The Mullys are mom and dad to more than 2,100 orphaned children that they serve at four sites in Kenya. When you visit, as I did in 2006, it is obvious that there is something very different about this home which has a unique family atmosphere in what could easily be an institutional facility.
Charles overcame a brutal childhood with a drunken father who regularly beat his mother. He was abandoned him at age six and managed to survive by bouncing from relative to relative. By the time he was 16, as he told a group of ministry leaders this week, he was ready to commit suicide. A friend invited him to attend a crusade and he accepted Jesus—that decision started to turn his life around.
There were still desperate times such as when at age 18, he walked more than 50 miles over four days to Nairobi. He had had nothing to eat or drink for days and knocked on the gate to a large home and asked for work. The woman agreed to let him wash dishes and weed her garden and his fortunes started to turn.
That humble start led to a full-time job and then he founded his own transportation business with a used pick-up truck. He met Esther when she was 16 and they got married when she was 17 and he was 21. Over the next 19 years, they had eight children and Charles’ businesses flourished. He was living a dream as a nationally known business leader until God broke his heart over the plight of orphaned children.
At age 40, he committed to rescuing street kids and using his fortune to give them a future and a hope. That was 24 years ago. With five of their own kids working with them, the Mully Children’s Family has become the model with high-performing schools (preschool through secondary and national championship sports (karate).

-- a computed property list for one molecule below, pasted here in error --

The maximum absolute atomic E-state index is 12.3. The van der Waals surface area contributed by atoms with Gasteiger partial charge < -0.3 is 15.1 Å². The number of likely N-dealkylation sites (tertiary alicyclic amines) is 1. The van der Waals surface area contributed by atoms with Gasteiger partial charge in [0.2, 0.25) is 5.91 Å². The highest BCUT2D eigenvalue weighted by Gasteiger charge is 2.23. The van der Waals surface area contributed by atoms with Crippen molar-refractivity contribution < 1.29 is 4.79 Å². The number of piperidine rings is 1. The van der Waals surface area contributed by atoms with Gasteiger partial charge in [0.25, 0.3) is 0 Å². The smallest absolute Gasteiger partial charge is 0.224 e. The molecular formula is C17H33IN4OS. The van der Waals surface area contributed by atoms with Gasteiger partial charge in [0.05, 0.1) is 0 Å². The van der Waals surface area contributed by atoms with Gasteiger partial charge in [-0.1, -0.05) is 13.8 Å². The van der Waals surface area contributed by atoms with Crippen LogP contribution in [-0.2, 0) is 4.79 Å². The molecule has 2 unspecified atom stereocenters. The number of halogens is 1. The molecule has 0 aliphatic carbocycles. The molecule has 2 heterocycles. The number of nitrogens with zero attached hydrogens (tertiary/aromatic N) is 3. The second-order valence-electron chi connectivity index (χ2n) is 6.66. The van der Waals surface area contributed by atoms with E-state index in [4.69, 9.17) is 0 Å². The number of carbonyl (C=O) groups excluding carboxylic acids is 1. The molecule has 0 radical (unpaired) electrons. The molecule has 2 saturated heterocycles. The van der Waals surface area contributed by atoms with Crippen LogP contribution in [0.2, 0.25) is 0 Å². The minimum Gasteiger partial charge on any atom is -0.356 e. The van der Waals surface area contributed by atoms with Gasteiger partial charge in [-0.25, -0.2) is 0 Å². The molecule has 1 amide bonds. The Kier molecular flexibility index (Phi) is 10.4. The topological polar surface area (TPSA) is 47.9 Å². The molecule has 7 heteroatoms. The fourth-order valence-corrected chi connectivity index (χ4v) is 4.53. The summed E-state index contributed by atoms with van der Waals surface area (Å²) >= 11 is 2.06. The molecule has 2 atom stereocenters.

It is substantially supported by an extensive commercial agriculture operation that includes exporting tons of green beans grown in huge greenhouses weekly to Germany and the Netherlands as well as selling vegetables, fruit, tilapia and chicken in local markets. Depending on the season, more than 1,000 local people—80 percent women—are employed.
Charles has built both his private sector business and his children’s home despite completing no formal education. He has designed all of the buildings on the two sites southwest of Nairobi and has developed a holistic program for children that prepares them to be productive citizens.
Another remarkable point: Kenya has 42 tribes with many speaking their own language. Six years ago, the country was racked by horrible tribal violence as one tribe was perceived to have stolen the national election and the long blades came out seeking revenge. Members of all 42 tribes live peacefully as brothers and sisters at MCF.
Charles and Esther are making their first visit to California this week. Charles will speak Friday evening at 7 p.m. at a dessert gathering at Cornerstone Fellowship in Livermore (a mission partner of Mully Children’s Home) and he will be part of both worship services Sunday at Centerpointe Church in Pleasanton. The public is welcome to attend any of these events.
To read more about Charles and Esther, please see the web site www.mullychildrensfamily.org or you can order the book about his life, Father to the Fatherless, at Amazon.